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Susan York at the O’Keeffe Museum

Most of the time one doesn’t think of painting as volume, because a volume implies a third dimension. But on touring the Georgia O’Keeffe Museum’s winter show, Susan York: Carbon (January 21-April 17. 2016), it was easy to submit to a sense of pleasurable dislocation imparted when works of two dimension meet works of three, as in the meeting of O’Keeffe paintings and Susan York’s graphite sculptures. (Images are courtesy of the artist. Photographs: Larry Fodor.)

While being three-dimensional, York’s sculptures nevertheless make use of the wall — of the bearing walls of architecture — to juxtapose weight and impenetrability with conditions of lightness, even translucency, that the mind improbably reads into their black surface.

Art’s manifold geometries both on flat planes and tilting ones helped make the 20th-century a time of restless innovation and experiment. In this exhibit, one could review O’Keeffe’s determinism with the color black from as early as the watercolors she made of Palo Duro Canyon in West Texas (1916-1918), to Black Place paintings named for one of her favorite spots in the Abiquiu hills. It was also interesting to see O’Keeffe revisiting subjects later in life that she had first taken up five decades earlier: A black barn door at Lake George with a flagpole outside and a weathervane overhead. Black Manhattan skyscrapers leaning into a night sky pocked by stars. The door of the Abiquiu house as a black-on-beige study but for one green leaf stilled in its descent toward ground.

I was relieved in a way by this show. It revealed something about art’s nature as poetics, as representing formal — maybe the utmost of formal —  negotiation with a measurement that in language might be called an iamb, a form-delimiting metric. Poets have always sung to readers in written text, hoping for the page to stir the blood. Artists contend with imposed conditions of flatness and dimensionality to stir our sentience — our sense of walking vertically upright and peering at the world shaping itself in front of us.

I have known Susan York for long enough to remember that she used to make porcelain shards that she then cautiously propped, lined up inside of metal brackets setting an endnote on a line that could at least conceptually prefigure infinity. The tension between that shard so thin, by definition brittle yet occupying a repose of object-hood, made the work interesting. It questioned ceramic as pottery fragment’s relation to urn. The root word might connote a container yet not prescribe one.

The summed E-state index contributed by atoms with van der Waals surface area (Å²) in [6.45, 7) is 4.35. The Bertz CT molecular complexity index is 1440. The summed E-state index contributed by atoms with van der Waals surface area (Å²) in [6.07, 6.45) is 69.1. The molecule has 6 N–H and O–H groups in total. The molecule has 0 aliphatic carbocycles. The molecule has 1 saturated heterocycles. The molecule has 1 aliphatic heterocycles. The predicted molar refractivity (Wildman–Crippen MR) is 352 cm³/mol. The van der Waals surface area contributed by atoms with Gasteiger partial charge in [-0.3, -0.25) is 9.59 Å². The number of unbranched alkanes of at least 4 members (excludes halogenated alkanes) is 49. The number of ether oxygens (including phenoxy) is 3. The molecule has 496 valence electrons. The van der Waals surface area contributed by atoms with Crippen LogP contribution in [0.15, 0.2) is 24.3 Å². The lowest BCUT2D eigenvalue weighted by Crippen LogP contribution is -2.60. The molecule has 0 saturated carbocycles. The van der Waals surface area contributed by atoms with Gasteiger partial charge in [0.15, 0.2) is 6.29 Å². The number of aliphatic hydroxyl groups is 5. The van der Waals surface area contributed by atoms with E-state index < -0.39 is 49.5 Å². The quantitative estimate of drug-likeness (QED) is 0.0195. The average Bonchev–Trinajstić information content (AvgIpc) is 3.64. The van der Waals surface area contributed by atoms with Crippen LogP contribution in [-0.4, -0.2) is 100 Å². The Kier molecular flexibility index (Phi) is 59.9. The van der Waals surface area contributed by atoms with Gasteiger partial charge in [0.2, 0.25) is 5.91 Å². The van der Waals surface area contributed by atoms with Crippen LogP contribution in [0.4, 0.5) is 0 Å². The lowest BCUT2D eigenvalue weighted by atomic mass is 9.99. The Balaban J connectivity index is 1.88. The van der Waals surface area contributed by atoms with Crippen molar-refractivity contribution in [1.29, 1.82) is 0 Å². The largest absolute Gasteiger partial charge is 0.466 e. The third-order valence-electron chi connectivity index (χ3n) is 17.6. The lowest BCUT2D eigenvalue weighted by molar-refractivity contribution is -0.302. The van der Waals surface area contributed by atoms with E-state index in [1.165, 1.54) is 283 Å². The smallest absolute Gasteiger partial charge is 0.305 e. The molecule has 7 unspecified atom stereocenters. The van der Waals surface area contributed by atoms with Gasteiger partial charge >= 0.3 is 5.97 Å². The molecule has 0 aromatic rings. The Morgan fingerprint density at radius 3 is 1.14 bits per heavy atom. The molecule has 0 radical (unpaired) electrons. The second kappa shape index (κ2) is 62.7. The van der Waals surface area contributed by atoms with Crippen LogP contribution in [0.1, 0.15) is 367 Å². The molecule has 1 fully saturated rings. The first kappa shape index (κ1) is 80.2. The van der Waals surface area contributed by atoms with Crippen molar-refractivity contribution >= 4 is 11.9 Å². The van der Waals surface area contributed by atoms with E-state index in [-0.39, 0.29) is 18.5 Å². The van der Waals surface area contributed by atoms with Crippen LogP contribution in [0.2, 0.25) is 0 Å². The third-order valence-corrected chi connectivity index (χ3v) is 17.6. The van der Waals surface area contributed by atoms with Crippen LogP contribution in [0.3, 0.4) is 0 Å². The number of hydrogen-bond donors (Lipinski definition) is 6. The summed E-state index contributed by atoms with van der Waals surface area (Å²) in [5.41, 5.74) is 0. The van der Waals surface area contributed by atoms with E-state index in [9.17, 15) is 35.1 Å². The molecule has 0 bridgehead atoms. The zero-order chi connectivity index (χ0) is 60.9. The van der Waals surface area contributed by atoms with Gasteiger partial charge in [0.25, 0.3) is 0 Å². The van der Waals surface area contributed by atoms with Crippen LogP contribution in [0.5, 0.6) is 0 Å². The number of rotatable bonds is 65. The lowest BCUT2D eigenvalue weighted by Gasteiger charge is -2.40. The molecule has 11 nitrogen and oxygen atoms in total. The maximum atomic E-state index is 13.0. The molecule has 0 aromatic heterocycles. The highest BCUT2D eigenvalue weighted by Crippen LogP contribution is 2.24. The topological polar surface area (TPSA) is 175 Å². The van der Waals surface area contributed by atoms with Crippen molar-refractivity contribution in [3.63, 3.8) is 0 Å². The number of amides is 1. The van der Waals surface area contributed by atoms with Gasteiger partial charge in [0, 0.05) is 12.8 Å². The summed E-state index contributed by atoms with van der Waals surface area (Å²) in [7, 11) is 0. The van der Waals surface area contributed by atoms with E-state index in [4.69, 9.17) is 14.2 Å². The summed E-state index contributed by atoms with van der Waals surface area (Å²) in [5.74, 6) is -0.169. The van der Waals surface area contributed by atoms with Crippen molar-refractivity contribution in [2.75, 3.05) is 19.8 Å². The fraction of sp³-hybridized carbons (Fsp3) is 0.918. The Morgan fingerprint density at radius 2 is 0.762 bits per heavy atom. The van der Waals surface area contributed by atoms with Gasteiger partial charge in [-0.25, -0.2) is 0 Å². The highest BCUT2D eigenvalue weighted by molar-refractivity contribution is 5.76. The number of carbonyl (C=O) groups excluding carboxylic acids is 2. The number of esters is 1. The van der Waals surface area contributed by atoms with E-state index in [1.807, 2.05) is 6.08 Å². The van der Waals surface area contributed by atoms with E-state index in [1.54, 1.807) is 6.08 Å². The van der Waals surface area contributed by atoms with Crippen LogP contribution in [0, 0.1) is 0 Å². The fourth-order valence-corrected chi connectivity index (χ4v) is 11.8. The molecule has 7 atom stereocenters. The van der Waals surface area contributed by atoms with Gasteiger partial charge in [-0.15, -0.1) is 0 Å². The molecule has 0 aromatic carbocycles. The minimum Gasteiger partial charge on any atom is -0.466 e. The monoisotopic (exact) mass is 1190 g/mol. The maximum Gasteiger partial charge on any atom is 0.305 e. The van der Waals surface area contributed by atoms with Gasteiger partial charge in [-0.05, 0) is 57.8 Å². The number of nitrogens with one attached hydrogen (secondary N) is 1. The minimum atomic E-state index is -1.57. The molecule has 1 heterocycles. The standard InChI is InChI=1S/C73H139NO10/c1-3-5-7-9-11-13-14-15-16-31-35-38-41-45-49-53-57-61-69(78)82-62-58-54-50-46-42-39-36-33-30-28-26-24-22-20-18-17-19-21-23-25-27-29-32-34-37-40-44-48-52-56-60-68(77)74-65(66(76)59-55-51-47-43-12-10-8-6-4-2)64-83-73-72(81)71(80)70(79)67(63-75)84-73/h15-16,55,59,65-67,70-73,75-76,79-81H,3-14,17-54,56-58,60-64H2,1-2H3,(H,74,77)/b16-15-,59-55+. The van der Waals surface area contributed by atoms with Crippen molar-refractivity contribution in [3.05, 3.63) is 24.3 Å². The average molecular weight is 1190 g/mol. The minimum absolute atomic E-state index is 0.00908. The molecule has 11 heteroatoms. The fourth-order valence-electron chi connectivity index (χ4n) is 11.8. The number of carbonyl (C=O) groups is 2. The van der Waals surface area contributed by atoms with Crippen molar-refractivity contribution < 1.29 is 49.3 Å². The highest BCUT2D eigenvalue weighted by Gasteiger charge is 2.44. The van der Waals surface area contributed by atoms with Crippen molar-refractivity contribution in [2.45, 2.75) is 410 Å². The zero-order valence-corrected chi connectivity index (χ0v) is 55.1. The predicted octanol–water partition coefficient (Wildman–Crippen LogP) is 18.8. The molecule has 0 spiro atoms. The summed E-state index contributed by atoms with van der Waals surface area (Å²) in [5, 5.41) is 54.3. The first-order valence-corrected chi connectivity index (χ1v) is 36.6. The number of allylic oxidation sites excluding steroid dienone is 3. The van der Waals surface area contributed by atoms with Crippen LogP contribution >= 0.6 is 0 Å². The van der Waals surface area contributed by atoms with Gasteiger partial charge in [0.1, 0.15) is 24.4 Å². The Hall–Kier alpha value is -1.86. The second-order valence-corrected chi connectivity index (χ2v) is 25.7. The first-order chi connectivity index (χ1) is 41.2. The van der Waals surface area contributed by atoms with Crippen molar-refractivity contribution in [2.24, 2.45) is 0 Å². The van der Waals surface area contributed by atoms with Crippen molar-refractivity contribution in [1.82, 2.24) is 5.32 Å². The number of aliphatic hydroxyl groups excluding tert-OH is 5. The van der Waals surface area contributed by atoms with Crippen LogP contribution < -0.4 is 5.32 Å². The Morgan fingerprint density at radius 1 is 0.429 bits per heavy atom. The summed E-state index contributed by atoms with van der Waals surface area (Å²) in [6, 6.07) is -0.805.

By 2007, York was experimenting with graphite— yes, the stuff of No. 2 pencils — in solo gallery shows.

Exhibitions 2D in Marfa, Texas made a gallery venue for York where the corner of the room functioned for her as it had for Kasimir Malevich, father of Suprematism, in his “desperate (1913) attempt” to free art from “the ballast of objectivity.” Hence these non-objective paintings secularized actually the spot that a Russian icon might have held — in a high corner where adjoining walls meet ceiling.

Malevich’s painted volumes on white ground  — circles, cruciforms, squares — ticked along and still do,  setting off those tremendously interesting conversations among artists and art historians who stood and stand agog at the implications of his mute, ineffably powerful action of visual declamation.

Malevich called Black Square the zero of painting, and Suprematism was correspondingly the “zero” of form.

Lannan Foundation in its mud-floored Santa Fe gallery in 2008 invited the artist to do a graphite sculpture install in the space. The most Space Odyssey piece hung from the ceiling (talk about a load-bearing bond beam). Visitors made their way around it a little bit like you see in pictures of people touching the Maya Lin Vietnam War memorial in Washington, DC.

York’s rubbing of graphite extended to her treatment of an Alcove show at the New Mexico Museum of Art. She rubbed and rubbed graphite on a wall surface until it shone lustrous.

Yet while for York, materials have taken her along a path leading to purer and purer abstraction, O’Keeffe of course did not herself continue to preference abstraction over representation in her burgeoning career. She turned to representational forms en route to becoming the godmother of desert aesthetics. In part that owed to the fact that from the 1920s and her arrival in New York, the merest curl of gesture evoked in critics’ analyses the curve of a breast, or another anatomical fold.  (See this link about the impact of criticism on her work.).

York, who as a high-school student wrote a letter to O’Keeffe, has traced an arc of sorts between herself and minimalist sensei Agnes Martin. Getting to exhibit at the O’Keeffe Museum as a woman artist has been limited to a very select few who first fit into a Living Artists of Distinction category. Before that series was discontinued in 2012, the museum showed Anne Truitt, Sherrie Levine, Susan Rothenberg and Jaune Quick-to-See Smith under the LAoD moniker. Since 2013, solo shows for Annie Leibovitz, and now York, have conjugated O’Keeffe’s history with contemporary currency. Curator Cody Hartley observed that integrating Susan York’s installation into the O’Keeffe galleries marked a first for the museum in handling a show intended to spotlight “creative practice.”

The museum looked terrific and the graphite sculpture and drawing planked up against a wall with a slight air of insouciance made for truly a vivid dialogue.

Perhaps all that is to be said is that it is art’s promise to let you see things you feel you have mastered — in the sense of understanding — in a new way that is sometimes engendered by the relationship between “creative practices” adjoined.

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